Flu cases are filling local hospitals, causing some bed shortages

Flu shots down 36% in La Salle County from last year

St. Margaret’s is putting on hold its application to discontinue emergency and inpatient services at St. Margaret’s Health in Spring Valley, in hopes of pursuing a new designation that would maintain emergency care at both its Spring Valley and Peru hospitals.

At least two local hospitals are running out of bed space but the problem this time isn’t COVID-19, it’s the flu.

A spokeswoman for St. Margaret’s Health confirmed Wednesday a patient had to be transported to a facility in Wisconsin after an influx of influenza cases created a shortage of bed space at the Peru and Spring Valley hospitals.

“Most hospitals are experiencing increased admissions with bed capacity at their limits,” said Linda Burt, vice president of quality and community services.

The entrance to Morris Hospital

At Morris Hospital, the staff has seen a significant increase in flu activity compared to last year, including those who test positive in physician offices, immediate care settings and the emergency department, said Janet Long, public relations manager for Morris Hospital.

“In terms of how it’s affected bed availability – while we’re busy on our inpatient units, it’s not necessarily specific to the flu,” Long said. “It’s a combination of flu, COVID, respiratory illness, and all of the usual reasons for hospitalization, along with being a traditionally busy time of year for surgeries. But we’re always closely watching our bed count and making sure we have a good plan in place, as things can rapidly change.”

While the surge in flu cases was not deemed unpredictable – Americans have eagerly shed masks and other infection controls as the pandemic has slowed – the pace and severity have been striking.

Sue Smith, director of occupational health, safety and infection control for St. Margaret’s, said the first case diagnosed through the Spring Valley hospital (not the Peru hospital) was Oct. 9 and there have been a total 181 cases of influenza A through the Spring Valley hospital laboratory.

The Illinois Department of Public Health reported there are five flu outbreaks across the state and 16 influenza-associated ICU admissions statewide.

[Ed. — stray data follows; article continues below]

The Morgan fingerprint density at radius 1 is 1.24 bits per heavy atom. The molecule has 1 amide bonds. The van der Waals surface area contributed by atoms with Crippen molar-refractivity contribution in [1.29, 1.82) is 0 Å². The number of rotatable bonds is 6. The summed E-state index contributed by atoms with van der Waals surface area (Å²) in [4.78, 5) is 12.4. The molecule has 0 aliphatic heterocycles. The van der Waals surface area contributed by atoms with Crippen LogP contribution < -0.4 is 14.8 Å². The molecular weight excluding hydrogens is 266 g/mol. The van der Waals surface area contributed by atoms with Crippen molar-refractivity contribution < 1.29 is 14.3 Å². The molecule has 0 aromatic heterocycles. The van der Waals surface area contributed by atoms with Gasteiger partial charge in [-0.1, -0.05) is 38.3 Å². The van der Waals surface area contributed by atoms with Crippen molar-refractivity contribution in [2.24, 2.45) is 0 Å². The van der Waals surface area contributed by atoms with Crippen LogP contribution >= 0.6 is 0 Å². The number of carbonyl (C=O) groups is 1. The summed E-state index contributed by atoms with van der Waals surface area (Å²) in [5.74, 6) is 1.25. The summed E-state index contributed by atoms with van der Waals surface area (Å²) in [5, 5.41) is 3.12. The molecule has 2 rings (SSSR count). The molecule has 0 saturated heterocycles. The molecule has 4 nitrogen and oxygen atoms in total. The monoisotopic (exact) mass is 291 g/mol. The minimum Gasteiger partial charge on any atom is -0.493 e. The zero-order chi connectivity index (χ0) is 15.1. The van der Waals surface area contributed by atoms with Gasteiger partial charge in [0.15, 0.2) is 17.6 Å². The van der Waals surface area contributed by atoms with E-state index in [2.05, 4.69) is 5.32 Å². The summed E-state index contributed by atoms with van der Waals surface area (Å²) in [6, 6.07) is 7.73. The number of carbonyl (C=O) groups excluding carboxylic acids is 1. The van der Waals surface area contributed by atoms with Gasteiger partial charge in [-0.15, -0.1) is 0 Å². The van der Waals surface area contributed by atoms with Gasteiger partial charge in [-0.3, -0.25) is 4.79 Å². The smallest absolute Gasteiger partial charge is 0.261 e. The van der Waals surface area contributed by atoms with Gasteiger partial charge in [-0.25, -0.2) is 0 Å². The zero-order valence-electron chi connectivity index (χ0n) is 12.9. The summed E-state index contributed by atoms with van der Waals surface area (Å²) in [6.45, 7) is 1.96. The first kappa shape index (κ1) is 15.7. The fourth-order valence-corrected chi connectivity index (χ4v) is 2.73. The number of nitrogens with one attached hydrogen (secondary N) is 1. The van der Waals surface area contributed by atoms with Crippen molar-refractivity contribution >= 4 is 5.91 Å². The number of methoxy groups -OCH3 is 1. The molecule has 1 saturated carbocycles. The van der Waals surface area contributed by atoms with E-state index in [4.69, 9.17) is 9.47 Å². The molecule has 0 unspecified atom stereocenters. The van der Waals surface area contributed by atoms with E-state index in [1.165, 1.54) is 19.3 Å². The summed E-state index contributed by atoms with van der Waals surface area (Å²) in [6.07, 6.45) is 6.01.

It hasn’t helped flu shots are down.

“To date, the (La Salle County) Health Department has administered 325 flu shots, which, historically, is low for us,” said Jenny Barrie of the health department. “Last year’s report for the same time period (September to November) shows staff had administered 506.”

Barrie and Burt encouraged the unvaccinated to consider getting the flu shot. Centers for Disease Control and Prevention data indicate that the 2022-23 flu shot is “a good match” to protect against flu strains circulating.

“There is no question that vaccines reduce the severity of the disease and can prevent deaths,” Burt said. “Basic infection control practices – social distancing if sick, hand-washing – need to be practiced at all times.”

Long said residents know the drill when it comes to preventing viruses, such as the flu.

“Get your flu shot. Cover your coughs and sneezes. Wash your hands frequently. Stay home when you’re sick. If you’re sick and have to be around people, wear a mask to prevent spreading illness to others,” she said.

Anyone six months of age or older is eligible for the flu shot. Barrie emphasized it is not too late, as flu activity is usually highest between December and February, though it can last as late as May.

Anyone still in need of a flu shot can walk in to the Health Department from 8:30 a.m. to 4 p.m. Monday through Friday. No appointment is necessary, but bring an insurance card. Call the health department at 815-433-3366 for information.